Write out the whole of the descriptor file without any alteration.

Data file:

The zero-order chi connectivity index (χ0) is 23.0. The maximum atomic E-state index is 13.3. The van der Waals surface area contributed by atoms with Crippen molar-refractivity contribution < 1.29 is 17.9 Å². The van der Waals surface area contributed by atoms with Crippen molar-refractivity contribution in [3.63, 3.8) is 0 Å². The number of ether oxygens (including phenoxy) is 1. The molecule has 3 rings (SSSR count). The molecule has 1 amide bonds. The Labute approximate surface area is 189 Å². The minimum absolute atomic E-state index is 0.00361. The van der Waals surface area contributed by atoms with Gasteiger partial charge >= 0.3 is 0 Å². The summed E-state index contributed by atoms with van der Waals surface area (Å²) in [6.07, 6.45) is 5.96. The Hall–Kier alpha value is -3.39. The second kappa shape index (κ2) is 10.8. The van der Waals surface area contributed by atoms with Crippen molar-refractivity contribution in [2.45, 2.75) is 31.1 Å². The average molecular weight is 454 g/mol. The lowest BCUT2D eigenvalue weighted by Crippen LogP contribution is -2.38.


The zero-order chi connectivity index (χ0) is 23.0. The maximum atomic E-state index is 13.3. The van der Waals surface area contributed by atoms with Crippen molar-refractivity contribution < 1.29 is 17.9 Å². The van der Waals surface area contributed by atoms with Crippen molar-refractivity contribution in [3.63, 3.8) is 0 Å². The number of ether oxygens (including phenoxy) is 1. The molecule has 3 rings (SSSR count). The molecule has 1 amide bonds. The Labute approximate surface area is 189 Å². The minimum absolute atomic E-state index is 0.00361. The van der Waals surface area contributed by atoms with Gasteiger partial charge >= 0.3 is 0 Å². The summed E-state index contributed by atoms with van der Waals surface area (Å²) in [6.07, 6.45) is 5.96. The Hall–Kier alpha value is -3.39. The second kappa shape index (κ2) is 10.8. The van der Waals surface area contributed by atoms with Crippen molar-refractivity contribution in [2.45, 2.75) is 31.1 Å². The average molecular weight is 454 g/mol. The lowest BCUT2D eigenvalue weighted by Crippen LogP contribution is -2.38.